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Home » Hacking News » Supercomputers Try to Keep Pace

Supercomputers Try to Keep Pace

by ivy on June 26th, 2001 ROCKVILLE, Md. — Cloaked in government secrecy, the world of supercomputing was populated through the 1980s chiefly by nuclear scientists developing weapons and doomsday simulations.

The industry suffered post-Cold War pangs as government contracts diminished — even as computers themselves gained immensely in power.

Now, in a swords-to-ploughshares twist, biologists mining genetic data for life-saving drugs are driving a renaissance in supercomputing — and the machines may have a difficult time keeping pace.

"The whole area of genomics and biological sciences is fundamentally transforming our industry,'' said Ty Rabe, director of high-performance computing for Compaq Computer Corp.

The burgeoning field, known as bioinformatics, comes of the marriage between biology and high-powered computing that was instrumental in deciphering the human genome.

Craving vastly more speed and power to isolate the genetic origins of myriad afflictions, the biotechnology industry's demand for ever more muscular computers is expected to be insatiable.

It was high-speed computers that enabled researchers from Celera Genomics and the federal Human Genome Project to make a blueprint of the 3 billion chemical base pairs that comprise the human genetic makeup.

But researchers now must study the roughly 30,000 genes and hundreds of thousands of proteins that are the keys to the future drugs that can attack many diseases at their biological origin.

That requires computer simulations of how drugs may act on humans, or how they may interact with other drugs — and vast amounts of storage space for all that data.

"It's great to have all this genomics, but when you can actually model how a cell works, what causes it to malfunction and how to correct that malfunction, that is where the real value will come,'' said Marshall Peterson, head of infrastructure technology at Celera. "There isn't enough computer power on the planet yet to do that.''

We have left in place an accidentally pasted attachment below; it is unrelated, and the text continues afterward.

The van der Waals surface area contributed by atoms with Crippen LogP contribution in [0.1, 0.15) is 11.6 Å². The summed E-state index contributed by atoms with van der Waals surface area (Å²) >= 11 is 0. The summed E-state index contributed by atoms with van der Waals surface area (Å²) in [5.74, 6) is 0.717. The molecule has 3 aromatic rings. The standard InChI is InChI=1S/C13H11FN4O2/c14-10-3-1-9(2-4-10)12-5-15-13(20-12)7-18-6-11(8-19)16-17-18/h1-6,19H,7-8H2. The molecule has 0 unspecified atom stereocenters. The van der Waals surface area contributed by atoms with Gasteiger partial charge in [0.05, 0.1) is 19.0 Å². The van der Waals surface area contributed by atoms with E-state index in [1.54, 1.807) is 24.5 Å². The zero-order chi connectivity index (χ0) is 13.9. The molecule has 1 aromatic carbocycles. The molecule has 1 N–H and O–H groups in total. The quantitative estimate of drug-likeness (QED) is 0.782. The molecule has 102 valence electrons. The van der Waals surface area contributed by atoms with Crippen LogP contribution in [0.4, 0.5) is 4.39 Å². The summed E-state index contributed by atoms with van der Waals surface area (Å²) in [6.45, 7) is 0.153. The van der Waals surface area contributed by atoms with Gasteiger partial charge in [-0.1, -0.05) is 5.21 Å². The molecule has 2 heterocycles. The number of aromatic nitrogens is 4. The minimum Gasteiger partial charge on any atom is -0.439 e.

Beyond the laboratory, the demand for processing and storage muscle may well come from what is becoming known as personal medicine.

In personal medicine, an individual's genetic data would be stored digitally, providing doctors with information needed to develop individualized care — from attacking inherited diseases to designing rehabilitation therapies.

"If the DNA of 6 billion people has to be stored or deciphered, the magnitude of that would be enormous,'' said Sia Zadeh, group manager of Sun Microsystem's life sciences division.

Such a task would require a now unimaginable amount of computing power.

It's no wonder companies including Sun, Compaq and IBM have in the past year made major investments in life sciences. IBM estimates the overall market could be worth $40 billion annually by 2004.

Keeping up with the number-crunching demands of biotech could help restore some shine to a computer industry battered by this year's devastating slump in PC sales.

Compaq has partnered with Celera Genomics and the federal Sandia National Laboratories nuclear facility in New Mexico to create a computer that can handle 100 trillion computations per second.

That's 100,000 times faster than the average desktop PC.

IBM is building Blue Gene, which promises to perform 1 quadrillion (referred to as 1 petaflop) operations per second when finished in 2004.

The $100 million experimental project will be 2 million times more powerful than today's desktop PCs. It will focus on how proteins fold and change their shape, a key to understanding their biological function.

A single protein can perform a much different — and often harmful — role in the body depending on its contortions.

Blue Gene is the showpiece of IBM's new Life Sciences business unit, created last year with a $100 million initial investment and headed by Caroline Kovac.

Among clients for customized IBM systems is NuTec Sciences, an Atlanta-based bioinformatics company. The cluster of 1,250 IBM servers can perform 7.5 trillion calculations per second, making it the world's fastest commercial computer.

NuTec will lease its system to academic researchers, including the Winship Cancer Institute at Emory University. Winship says it plans to tailor cancer treatments to individual patients by next year.

Biopsies will be loaded into the computer, which will analyze the genes of cancer cells. It will then help researchers find the most effective drug or treatment for exploiting a tumor's weaknesses.

"We're the first to actually hook a supercomputer into a clinic taking care of patients,'' said Winship director Dr. Jonathan Simons.

To help decipher the human genome, Celera used about 200 high-end AlphaServer systems provided by Compaq, which includes biotech giant Genentech and MIT's Whitehead Institute among its supercomputing clients.

Celera estimates that it will take a system that can perform 500 trillion operations per second just to model the activity of a single cell, said Peterson of Celera.

Simulating tissues and organs, meanwhile, will require "several tens of petaflops'' — computing power that will be out of reach of even IBM's Blue Gene.

"This will require a revolution in computing. The current evolutionary steps will not make it,'' said Peterson.

by The Associated Press

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